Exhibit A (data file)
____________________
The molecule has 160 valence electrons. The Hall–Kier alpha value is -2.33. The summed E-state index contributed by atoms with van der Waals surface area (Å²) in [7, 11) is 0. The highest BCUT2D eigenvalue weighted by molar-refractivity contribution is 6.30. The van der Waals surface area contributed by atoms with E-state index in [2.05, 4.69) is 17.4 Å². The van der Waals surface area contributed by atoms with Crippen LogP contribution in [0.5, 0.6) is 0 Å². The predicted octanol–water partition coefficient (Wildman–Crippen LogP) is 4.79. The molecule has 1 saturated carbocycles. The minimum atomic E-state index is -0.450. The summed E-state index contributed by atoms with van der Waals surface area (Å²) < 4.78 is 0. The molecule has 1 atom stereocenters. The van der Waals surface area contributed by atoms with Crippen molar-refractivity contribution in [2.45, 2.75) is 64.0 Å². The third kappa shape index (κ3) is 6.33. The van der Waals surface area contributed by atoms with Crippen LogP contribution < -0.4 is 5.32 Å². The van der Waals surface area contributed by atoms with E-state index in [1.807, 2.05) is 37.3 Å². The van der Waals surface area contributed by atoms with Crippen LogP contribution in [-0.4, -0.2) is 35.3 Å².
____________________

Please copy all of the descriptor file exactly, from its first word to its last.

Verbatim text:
The molecule has 160 valence electrons. The Hall–Kier alpha value is -2.33. The summed E-state index contributed by atoms with van der Waals surface area (Å²) in [7, 11) is 0. The highest BCUT2D eigenvalue weighted by molar-refractivity contribution is 6.30. The van der Waals surface area contributed by atoms with E-state index in [2.05, 4.69) is 17.4 Å². The van der Waals surface area contributed by atoms with Crippen LogP contribution in [0.5, 0.6) is 0 Å². The predicted octanol–water partition coefficient (Wildman–Crippen LogP) is 4.79. The molecule has 1 saturated carbocycles. The minimum atomic E-state index is -0.450. The summed E-state index contributed by atoms with van der Waals surface area (Å²) < 4.78 is 0. The molecule has 1 atom stereocenters. The van der Waals surface area contributed by atoms with Crippen molar-refractivity contribution in [2.45, 2.75) is 64.0 Å². The third kappa shape index (κ3) is 6.33. The van der Waals surface area contributed by atoms with Crippen LogP contribution < -0.4 is 5.32 Å². The van der Waals surface area contributed by atoms with E-state index in [1.807, 2.05) is 37.3 Å². The van der Waals surface area contributed by atoms with Crippen LogP contribution in [-0.4, -0.2) is 35.3 Å².